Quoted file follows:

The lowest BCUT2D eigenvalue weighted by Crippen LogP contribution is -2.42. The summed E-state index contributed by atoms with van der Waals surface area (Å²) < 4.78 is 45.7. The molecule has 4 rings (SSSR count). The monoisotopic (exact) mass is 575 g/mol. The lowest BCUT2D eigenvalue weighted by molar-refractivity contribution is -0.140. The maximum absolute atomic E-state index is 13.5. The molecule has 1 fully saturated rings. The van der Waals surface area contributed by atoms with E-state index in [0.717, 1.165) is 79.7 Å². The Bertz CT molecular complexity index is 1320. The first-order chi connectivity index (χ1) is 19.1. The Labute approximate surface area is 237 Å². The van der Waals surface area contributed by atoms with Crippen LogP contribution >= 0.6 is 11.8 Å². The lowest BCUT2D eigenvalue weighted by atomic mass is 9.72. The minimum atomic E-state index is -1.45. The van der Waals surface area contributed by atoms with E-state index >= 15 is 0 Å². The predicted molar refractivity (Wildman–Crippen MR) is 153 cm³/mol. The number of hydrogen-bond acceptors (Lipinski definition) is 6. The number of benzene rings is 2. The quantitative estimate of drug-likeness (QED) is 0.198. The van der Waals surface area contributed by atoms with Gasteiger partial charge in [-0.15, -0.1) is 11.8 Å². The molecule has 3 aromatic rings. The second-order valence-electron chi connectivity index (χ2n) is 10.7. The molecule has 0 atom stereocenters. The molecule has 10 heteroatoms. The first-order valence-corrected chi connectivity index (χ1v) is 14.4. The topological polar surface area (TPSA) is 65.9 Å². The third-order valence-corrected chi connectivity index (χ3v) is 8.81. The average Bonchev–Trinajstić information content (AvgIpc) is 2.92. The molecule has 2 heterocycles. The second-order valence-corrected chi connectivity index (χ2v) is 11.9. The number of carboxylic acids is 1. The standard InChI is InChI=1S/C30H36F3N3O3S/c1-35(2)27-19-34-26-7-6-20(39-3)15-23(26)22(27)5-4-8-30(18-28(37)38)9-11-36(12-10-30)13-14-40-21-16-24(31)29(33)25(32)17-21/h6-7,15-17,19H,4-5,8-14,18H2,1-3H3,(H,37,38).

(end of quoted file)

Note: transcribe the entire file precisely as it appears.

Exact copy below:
The lowest BCUT2D eigenvalue weighted by Crippen LogP contribution is -2.42. The summed E-state index contributed by atoms with van der Waals surface area (Å²) < 4.78 is 45.7. The molecule has 4 rings (SSSR count). The monoisotopic (exact) mass is 575 g/mol. The lowest BCUT2D eigenvalue weighted by molar-refractivity contribution is -0.140. The maximum absolute atomic E-state index is 13.5. The molecule has 1 fully saturated rings. The van der Waals surface area contributed by atoms with E-state index in [0.717, 1.165) is 79.7 Å². The Bertz CT molecular complexity index is 1320. The first-order chi connectivity index (χ1) is 19.1. The Labute approximate surface area is 237 Å². The van der Waals surface area contributed by atoms with Crippen LogP contribution >= 0.6 is 11.8 Å². The lowest BCUT2D eigenvalue weighted by atomic mass is 9.72. The minimum atomic E-state index is -1.45. The van der Waals surface area contributed by atoms with E-state index >= 15 is 0 Å². The predicted molar refractivity (Wildman–Crippen MR) is 153 cm³/mol. The number of hydrogen-bond acceptors (Lipinski definition) is 6. The number of benzene rings is 2. The quantitative estimate of drug-likeness (QED) is 0.198. The van der Waals surface area contributed by atoms with Gasteiger partial charge in [-0.15, -0.1) is 11.8 Å². The molecule has 3 aromatic rings. The second-order valence-electron chi connectivity index (χ2n) is 10.7. The molecule has 0 atom stereocenters. The molecule has 10 heteroatoms. The first-order valence-corrected chi connectivity index (χ1v) is 14.4. The topological polar surface area (TPSA) is 65.9 Å². The third-order valence-corrected chi connectivity index (χ3v) is 8.81. The average Bonchev–Trinajstić information content (AvgIpc) is 2.92. The molecule has 2 heterocycles. The second-order valence-corrected chi connectivity index (χ2v) is 11.9. The number of carboxylic acids is 1. The standard InChI is InChI=1S/C30H36F3N3O3S/c1-35(2)27-19-34-26-7-6-20(39-3)15-23(26)22(27)5-4-8-30(18-28(37)38)9-11-36(12-10-30)13-14-40-21-16-24(31)29(33)25(32)17-21/h6-7,15-17,19H,4-5,8-14,18H2,1-3H3,(H,37,38).